A diving extraordinaire
Many people were always awed whenever mom effortlessly knifed into the pool water after a dive off the board.
Barely a ripple.
She reminded me of the late actress/diver Esther Williams in the movies, and I often told her that whenever I saw or talked to her on the phone — and she would just laugh.
“I’m not that good,” she would say, modestly.
But she really was.
She was also a very strong swimmer, tennis player, and bowler…but back her day, well, it was pretty much a guy’s sports world. Indulging in what historians call a counterfactual, what if she had been noticed by someone and gotten the proverbial big break?
Who knows, maybe she would’ve been some competition for Williams. Or, would’ve become an Olympics diver.
Well, Williams may have been a better diver, but the Hollywood star couldn’t laugh like my mom. Nobody could.
When my mom laughed, everybody in a crowded room knew the laugh. It was loud, infectious, and made you smile — made you feel good. You were just glad to be a part of that scene.
Sometimes inadvertently, she became the life of the party. She was very energetic, vivacious. She made friends easily.
Well, the party’s over now. Early Wednesday morning…she…she…she was 91.
Mom was 19 when she got married, and 20 when she had me. I was her first.
Mom was a child of the Great Depression and World War II.
As a teenager, she often wrote, and sent fudge and cookies to Uncle Herb after he enlisted in 1942.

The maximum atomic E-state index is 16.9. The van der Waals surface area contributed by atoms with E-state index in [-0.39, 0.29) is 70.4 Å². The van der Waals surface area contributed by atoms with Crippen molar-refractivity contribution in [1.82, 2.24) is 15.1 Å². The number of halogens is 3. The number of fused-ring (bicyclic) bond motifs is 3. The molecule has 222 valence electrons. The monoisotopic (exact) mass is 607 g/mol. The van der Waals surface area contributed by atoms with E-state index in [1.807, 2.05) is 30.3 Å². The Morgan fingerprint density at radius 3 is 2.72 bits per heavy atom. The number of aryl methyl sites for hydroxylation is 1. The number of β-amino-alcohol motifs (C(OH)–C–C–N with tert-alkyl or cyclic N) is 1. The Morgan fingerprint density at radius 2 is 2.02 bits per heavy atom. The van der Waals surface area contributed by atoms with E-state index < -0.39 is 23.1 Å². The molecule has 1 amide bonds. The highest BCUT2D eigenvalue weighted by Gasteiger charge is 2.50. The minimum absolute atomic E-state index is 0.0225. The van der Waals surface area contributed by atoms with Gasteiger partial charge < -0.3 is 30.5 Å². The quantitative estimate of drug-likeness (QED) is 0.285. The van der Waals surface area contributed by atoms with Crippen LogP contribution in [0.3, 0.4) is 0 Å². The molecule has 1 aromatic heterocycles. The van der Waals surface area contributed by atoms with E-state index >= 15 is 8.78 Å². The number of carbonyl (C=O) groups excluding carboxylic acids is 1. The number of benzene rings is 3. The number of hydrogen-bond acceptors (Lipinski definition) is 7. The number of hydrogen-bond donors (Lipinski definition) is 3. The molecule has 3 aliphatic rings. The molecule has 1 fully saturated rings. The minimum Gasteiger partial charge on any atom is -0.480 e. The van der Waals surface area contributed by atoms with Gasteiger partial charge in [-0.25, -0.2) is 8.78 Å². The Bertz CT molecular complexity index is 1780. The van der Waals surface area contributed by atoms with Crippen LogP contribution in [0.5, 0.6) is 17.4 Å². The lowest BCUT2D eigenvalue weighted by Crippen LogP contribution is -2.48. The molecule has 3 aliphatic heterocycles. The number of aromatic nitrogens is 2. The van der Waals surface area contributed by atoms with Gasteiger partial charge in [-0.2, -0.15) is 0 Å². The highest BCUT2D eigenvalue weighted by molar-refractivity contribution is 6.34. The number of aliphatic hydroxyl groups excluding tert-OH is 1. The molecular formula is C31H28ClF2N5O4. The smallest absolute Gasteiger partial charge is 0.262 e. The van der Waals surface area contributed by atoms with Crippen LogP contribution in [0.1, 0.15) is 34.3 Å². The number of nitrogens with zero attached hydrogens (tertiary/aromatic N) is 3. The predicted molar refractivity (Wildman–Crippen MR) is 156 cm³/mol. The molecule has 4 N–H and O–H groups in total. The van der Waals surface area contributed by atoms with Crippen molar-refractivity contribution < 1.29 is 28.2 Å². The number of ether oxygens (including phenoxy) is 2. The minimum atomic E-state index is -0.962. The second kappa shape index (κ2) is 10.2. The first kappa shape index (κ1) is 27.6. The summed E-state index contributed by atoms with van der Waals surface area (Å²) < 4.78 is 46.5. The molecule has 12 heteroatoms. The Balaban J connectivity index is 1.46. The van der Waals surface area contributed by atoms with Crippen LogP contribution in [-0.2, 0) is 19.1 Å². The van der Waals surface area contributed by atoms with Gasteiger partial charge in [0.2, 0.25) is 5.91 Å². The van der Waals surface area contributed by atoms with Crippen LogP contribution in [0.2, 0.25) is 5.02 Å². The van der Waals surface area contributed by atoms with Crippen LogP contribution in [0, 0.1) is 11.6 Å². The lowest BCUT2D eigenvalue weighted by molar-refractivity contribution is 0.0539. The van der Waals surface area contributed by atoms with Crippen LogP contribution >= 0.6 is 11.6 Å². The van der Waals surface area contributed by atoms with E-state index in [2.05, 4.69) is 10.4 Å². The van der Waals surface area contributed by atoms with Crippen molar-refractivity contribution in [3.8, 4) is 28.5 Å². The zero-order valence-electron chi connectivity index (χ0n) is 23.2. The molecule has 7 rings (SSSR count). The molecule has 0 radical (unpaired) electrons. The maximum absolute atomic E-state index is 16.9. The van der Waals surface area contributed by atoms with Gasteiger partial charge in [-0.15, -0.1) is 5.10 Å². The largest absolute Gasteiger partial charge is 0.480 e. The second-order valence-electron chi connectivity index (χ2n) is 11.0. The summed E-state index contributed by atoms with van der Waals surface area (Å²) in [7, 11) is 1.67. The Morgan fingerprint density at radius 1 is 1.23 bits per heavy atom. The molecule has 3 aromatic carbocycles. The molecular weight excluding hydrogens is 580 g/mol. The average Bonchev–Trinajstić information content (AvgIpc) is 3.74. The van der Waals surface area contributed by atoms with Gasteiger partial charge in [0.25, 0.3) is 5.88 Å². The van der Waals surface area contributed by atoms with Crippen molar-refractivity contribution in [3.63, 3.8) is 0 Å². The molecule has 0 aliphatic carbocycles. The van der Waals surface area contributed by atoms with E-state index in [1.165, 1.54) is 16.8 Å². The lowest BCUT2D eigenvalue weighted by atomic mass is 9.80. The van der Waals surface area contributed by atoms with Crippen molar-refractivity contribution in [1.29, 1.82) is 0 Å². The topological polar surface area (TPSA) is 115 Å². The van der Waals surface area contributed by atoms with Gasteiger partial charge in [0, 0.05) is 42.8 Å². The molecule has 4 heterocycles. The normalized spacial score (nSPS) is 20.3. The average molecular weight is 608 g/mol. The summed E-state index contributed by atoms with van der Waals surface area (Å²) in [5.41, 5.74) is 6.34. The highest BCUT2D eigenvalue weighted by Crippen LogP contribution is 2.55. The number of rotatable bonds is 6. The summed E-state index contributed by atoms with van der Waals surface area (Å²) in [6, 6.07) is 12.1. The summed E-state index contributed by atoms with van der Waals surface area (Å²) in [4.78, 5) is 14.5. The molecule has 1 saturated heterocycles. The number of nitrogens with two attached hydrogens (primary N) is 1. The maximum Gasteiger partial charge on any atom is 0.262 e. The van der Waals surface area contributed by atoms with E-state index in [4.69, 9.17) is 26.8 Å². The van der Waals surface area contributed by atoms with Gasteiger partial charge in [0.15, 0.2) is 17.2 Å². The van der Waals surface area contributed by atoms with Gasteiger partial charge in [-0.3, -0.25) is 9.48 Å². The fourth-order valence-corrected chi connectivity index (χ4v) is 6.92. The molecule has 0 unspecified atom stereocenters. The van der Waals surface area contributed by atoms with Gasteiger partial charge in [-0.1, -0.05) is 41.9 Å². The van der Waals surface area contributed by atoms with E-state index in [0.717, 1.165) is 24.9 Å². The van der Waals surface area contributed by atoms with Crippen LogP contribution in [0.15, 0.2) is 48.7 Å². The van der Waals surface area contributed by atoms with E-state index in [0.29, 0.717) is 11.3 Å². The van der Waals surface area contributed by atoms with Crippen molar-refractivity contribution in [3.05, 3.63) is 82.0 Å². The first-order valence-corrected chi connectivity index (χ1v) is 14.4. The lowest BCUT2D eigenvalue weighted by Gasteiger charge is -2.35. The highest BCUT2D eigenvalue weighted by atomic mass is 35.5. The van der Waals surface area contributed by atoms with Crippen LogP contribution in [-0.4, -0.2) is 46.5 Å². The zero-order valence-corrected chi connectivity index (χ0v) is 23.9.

“I thought he was the most handsome and happiest man I had ever seen in his army uniform,” she’d tell me.
She and several other relatives were at the train station when Herb returned home from the war in the fall of 1945
“The first thing he did was move back to my parents’ home, buy a red Chevy, and continue his job at Rochester Products,” mom recalled.
My mom credited Herb with being a “great influence” in her life.
“He was so male, kind, loving, considerate, funny, and handsome,” she’d say. “I knew that when I grew up I wanted to find someone like him to marry.”
Turns out that she did — my father.
My mother and father went on to raise six children — no easy task then (or ever). If six wasn’t enough, they even cared for foster children, and some lifetime friendships and relationships were formed as a result.
My mom, I believe, saw only one of my high school varsity baseball games. I mean, really, when did she have the time, right? But she made time after I was promoted to the team when I was a sophomore.
During summers, the family often visited and swam at nearby creeks and beaches. At a place with a pool and diving board, it was a real treat. It just seemed like everyone there would stop what they were doing and watch mom dive.
Jump one time. Then two. Up, up, and away. Arms out. Bend. Arms in. Descend head first with arms in. And, then almost quietly into the water.
So graceful, so athletic, so beautiful.
That was my mom.
Ron Johnston is a Marietta Times sports writer and can be reached at email@example.com